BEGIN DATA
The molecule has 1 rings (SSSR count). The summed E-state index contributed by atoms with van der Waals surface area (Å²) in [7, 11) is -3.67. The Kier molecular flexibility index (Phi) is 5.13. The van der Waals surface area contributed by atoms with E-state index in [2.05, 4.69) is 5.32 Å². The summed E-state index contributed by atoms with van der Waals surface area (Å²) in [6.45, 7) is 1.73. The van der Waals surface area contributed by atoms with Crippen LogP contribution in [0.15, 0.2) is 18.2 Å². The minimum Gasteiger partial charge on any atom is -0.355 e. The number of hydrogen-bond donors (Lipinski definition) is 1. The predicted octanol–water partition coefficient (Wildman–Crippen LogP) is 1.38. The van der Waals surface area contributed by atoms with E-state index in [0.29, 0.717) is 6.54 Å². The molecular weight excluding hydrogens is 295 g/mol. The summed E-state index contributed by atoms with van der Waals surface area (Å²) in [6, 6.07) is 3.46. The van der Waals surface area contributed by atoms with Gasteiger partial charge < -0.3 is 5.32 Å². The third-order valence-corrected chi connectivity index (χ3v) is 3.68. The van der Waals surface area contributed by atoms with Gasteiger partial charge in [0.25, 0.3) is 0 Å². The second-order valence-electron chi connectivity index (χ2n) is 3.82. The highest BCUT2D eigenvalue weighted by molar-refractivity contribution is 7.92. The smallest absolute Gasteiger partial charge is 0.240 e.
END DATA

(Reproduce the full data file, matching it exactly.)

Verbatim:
The molecule has 1 rings (SSSR count). The summed E-state index contributed by atoms with van der Waals surface area (Å²) in [7, 11) is -3.67. The Kier molecular flexibility index (Phi) is 5.13. The van der Waals surface area contributed by atoms with E-state index in [2.05, 4.69) is 5.32 Å². The summed E-state index contributed by atoms with van der Waals surface area (Å²) in [6.45, 7) is 1.73. The van der Waals surface area contributed by atoms with Crippen LogP contribution in [0.15, 0.2) is 18.2 Å². The minimum Gasteiger partial charge on any atom is -0.355 e. The number of hydrogen-bond donors (Lipinski definition) is 1. The predicted octanol–water partition coefficient (Wildman–Crippen LogP) is 1.38. The van der Waals surface area contributed by atoms with E-state index in [0.29, 0.717) is 6.54 Å². The molecular weight excluding hydrogens is 295 g/mol. The summed E-state index contributed by atoms with van der Waals surface area (Å²) in [6, 6.07) is 3.46. The van der Waals surface area contributed by atoms with Gasteiger partial charge < -0.3 is 5.32 Å². The third-order valence-corrected chi connectivity index (χ3v) is 3.68. The van der Waals surface area contributed by atoms with Gasteiger partial charge in [0.25, 0.3) is 0 Å². The second-order valence-electron chi connectivity index (χ2n) is 3.82. The highest BCUT2D eigenvalue weighted by molar-refractivity contribution is 7.92. The smallest absolute Gasteiger partial charge is 0.240 e.